Iran appears to be preparing for a space launch as talks continue in Vienna over its tattered nuclear deal, according to an expert and satellite images.
The likely blast off at Iran's Imam Khomeini Spaceport comes as Iranian state media has offered a list of upcoming planned satellite launches in the works for the Islamic Republic's civilian space program, which has been beset by a series of failed launches.
Iran’s President Ebrahim Raisi visited a space technology exhibition in Tehran on November 26 and asked officials to work on reaching the 36,000 km orbit around the earth in four years.
Currently Iran is attempting to place satellites in the 500-kilometer orbits.
Minister of Communications and Information technology, Issa Zarepour, who supervises Iran’s space program had told local media that the project to reach the high orbit was planned to be accomplished in 10 years, but Raisi asked to speed up the program. The president pledged all the assistance needed to help Iran’s Space Agency.
Iran's Revolutionary Guard runs its own parallel program that successfully put a satellite into orbit last year.
Satellite images taken Saturday by Planet Labs Inc. show activity at the spaceport in the desert plains of Iran's rural Semnan province, some 240 kilometers (150 miles) southeast of Tehran.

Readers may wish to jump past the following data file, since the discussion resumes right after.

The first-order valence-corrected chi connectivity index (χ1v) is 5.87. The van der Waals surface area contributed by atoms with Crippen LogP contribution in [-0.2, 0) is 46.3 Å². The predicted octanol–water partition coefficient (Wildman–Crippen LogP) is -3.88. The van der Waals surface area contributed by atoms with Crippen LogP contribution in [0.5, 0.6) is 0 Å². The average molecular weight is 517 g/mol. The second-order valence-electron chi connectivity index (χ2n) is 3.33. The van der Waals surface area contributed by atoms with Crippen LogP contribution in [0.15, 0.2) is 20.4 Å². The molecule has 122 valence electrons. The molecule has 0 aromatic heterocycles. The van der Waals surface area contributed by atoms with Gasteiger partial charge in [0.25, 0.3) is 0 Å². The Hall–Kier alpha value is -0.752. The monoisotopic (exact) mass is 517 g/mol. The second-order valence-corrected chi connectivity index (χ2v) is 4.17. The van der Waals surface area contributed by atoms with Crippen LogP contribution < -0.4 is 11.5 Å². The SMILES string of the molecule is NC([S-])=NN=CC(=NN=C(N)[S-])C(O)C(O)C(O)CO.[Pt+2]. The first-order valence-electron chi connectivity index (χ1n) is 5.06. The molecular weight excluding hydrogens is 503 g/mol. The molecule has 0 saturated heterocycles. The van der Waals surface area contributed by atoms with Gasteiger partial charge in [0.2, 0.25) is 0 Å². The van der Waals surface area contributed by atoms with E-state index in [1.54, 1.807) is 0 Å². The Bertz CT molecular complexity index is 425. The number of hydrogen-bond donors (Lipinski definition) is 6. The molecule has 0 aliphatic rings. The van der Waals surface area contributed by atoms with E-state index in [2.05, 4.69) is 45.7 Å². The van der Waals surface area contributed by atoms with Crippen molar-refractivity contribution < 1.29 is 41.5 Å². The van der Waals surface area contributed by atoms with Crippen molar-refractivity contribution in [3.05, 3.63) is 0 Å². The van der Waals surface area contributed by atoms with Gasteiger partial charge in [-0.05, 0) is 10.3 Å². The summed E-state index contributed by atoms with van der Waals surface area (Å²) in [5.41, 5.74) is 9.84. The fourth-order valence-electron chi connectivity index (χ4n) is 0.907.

A support vehicle stood parked alongside a massive white gantry that typically houses a rocket on the launch pad. That support vehicle has appeared in other satellite photos at the site just ahead of a launch. Also visible is a hydraulic crane with a railed platform, also seen before previous launches and likely used to service the rocket.
Conducting a launch amid the Vienna talks fits the hardline posture struck by Tehran's negotiators, who already described six previous rounds of diplomacy as a "draft," exasperating Western nations. British and German foreign minister have gone as far as to warn that "time is running out for us at this point."
The United States and other countries are concerned that Iran’s satellite program is a cover for developing ballistic missiles that can exceed the current 2,000 km range of Iranian vehicles. Regional and Western countries say that beyond Iran’s nuclear program, its ballistic missiles should also be curbed. Highlighting a space program, Tehran can argue that it needs the technology for peaceful, space related efforts.
But all this fits into a renewed focus on space by Iran's hardline President Ebrahim Raisi, said Jeffrey Lewis, an expert at the James Martin Center for Nonproliferation Studies at the Middlebury Institute of International Studies who studies Tehran's program.
With Iran's former President Hassan Rouhani who shepherded the nuclear deal out of office, concerns about alienating the West with the launches likely have faded.
"They're not walking on eggshells," Lewis told AP. "I think Raisi's people have a new balance in mind."
With reporting by AP